GEN Pervez Musharraf has returned to the country. This time, mercifully, his return has not been heralded by a posse of armed soldiers clambering over a gate to pave the way for a power grab.
The retired general plans to run for a seat in parliament and claims he will restore Pakistan to where he left off. Thus an assessment as to what his regime achieved during his eight-year rule is in order.
The general’s principal claim to fame is the economy, which his imported prime minister managed. The high point is claimed as the GDP growth rate, which was raised from a pre-2000 average of below four per cent to a post-9/11 average of six per cent. A stellar performance was the 7.5 per cent growth in 2003-04 and nine per cent in 2004-05.
This feat was achieved on the strength of the finance, manufacturing and services sectors. Manufacturing growth averaged nine per cent during this period and registered a record 14 per cent in 2003-04 and 15.5 per cent in 2004-05. Growth in the services sector was over six per cent compared to below four per cent in the pre-2000 years.
It is, however, pertinent to examine how this deed was accomplished. Before any analysis is presented, it is necessary to note that the GDP growth rate is a weighted average of the various sectors of the economy; the manufacturing sector growth rate is a weighted average of the various industries and the services sector growth rate is a weighted average of the various services sectors. The key to understanding the remarkable performance lies in the services sector and in the banking sector, in particular.
The regime’s economic managers set about creating a macroeconomic environment that heavily favoured the banking sector, 80 per cent of which was sold to foreign interests during the regime’s tenure. The principal benefits to the banks accrued from the opening of the large window of consumer credit; with the result that the financial sector value added growth for 2004-05 and 2005-06 was at an all-time high at a record 31 per cent and 42 per cent, respectively.
Two industries that benefited the most from the liberal expansion of consumer financing were automobiles and electrical goods, with credit-financed sales of automobiles, television sets, etc, skyrocketing. Average value addition growth over 2003-2005 in the automobile and electrical goods industries was 43 per cent and 45 per cent, respectively, compared to 14 per cent for the manufacturing sector as a whole.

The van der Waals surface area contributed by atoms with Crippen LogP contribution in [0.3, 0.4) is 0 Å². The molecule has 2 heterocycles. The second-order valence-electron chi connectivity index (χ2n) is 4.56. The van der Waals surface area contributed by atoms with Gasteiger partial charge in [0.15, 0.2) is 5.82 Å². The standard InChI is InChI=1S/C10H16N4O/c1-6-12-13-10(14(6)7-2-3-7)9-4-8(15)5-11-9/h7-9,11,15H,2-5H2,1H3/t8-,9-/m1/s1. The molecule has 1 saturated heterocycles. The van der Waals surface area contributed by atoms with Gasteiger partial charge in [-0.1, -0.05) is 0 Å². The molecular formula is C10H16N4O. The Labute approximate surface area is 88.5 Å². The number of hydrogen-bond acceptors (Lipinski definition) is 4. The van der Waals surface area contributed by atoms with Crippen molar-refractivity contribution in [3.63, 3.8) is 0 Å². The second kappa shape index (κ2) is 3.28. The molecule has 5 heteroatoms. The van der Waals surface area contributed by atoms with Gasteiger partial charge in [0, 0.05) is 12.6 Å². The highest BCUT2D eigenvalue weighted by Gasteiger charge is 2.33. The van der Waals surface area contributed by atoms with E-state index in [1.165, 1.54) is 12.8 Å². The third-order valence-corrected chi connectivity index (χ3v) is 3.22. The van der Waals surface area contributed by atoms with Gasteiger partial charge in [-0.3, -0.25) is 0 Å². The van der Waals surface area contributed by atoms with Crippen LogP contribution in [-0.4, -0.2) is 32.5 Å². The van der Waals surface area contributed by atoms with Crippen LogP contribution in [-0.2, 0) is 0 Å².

Thus, it was the extraordinary credit-financed growth in banking, automobiles and electrical goods sectors that provided the narrow base for overall GDP growth. The rest of the economy, particularly agriculture, stagnated.
However, the credit-finance bubble began to burst by 2007. When the doubling of inflation from four per cent over 2000-04 to nine per cent over 2005-08 forced a rise in interest rates, consumer credit disbursements declined by half, slowing financial sector growth to less than 15 per cent. With reduced consumer credit, production of automobiles and electrical goods dropped and with output of television sets falling by one-third GDP growth was back to below four per cent. What was trumpeted as extraordinary growth was actually a mirage, a hot-air balloon that burst at the first whiff of crisis.
High performance figures were also managed by what was apparently the manipulation of data. Post-1998 population census, the population growth rate was estimated at 2.5 per cent, based on the 1981-1998 inter-census growth. However, the population growth rate was arbitrarily reduced to two per cent in 2004, to 1.9 per cent in 2005 and to 1.8 per cent in 2007.
Given that no census had been carried out after 1998, there was no basis for concluding that the population growth rate had declined. The motive for depressing population growth figures emanated from the desire to show enhanced per capita income, i.e. average national income.
An average is derived by dividing the numerator by the denominator and a lower denominator raises the average. Per capita income is a product of national income divided by population. By lowering population estimates by the stroke of a pen, the Musharraf regime managed to contrive an increase in per capita income for the corresponding years.
Another apparent case of data manipulation is that of tax collection.
Budgetary data for customs duty receipts is provided for 13 categories of goods, ranging from chemicals, iron and steel, and machinery to rubber and plastic products and medical and photographic equipment. Clearly, one would not expect customs duty collection in any one year for different import categories to increase by the same percentage.
Ironically, however, that is exactly what happened. Customs duty collection for 10 out of 13 categories of imports is reported to have grown at a uniform 3.1 per cent during 2002-03, at 9.7 per cent during 2003-04 and at 27 per cent during 2004-05.
One hopes Gen Musharraf does not have a similar kind of contrived economic miracle in mind when he talks of restoring Pakistan’s economy to what it was during his days. Pakistan does not need more rounds of governance by gimmickry.
The writer is an economist.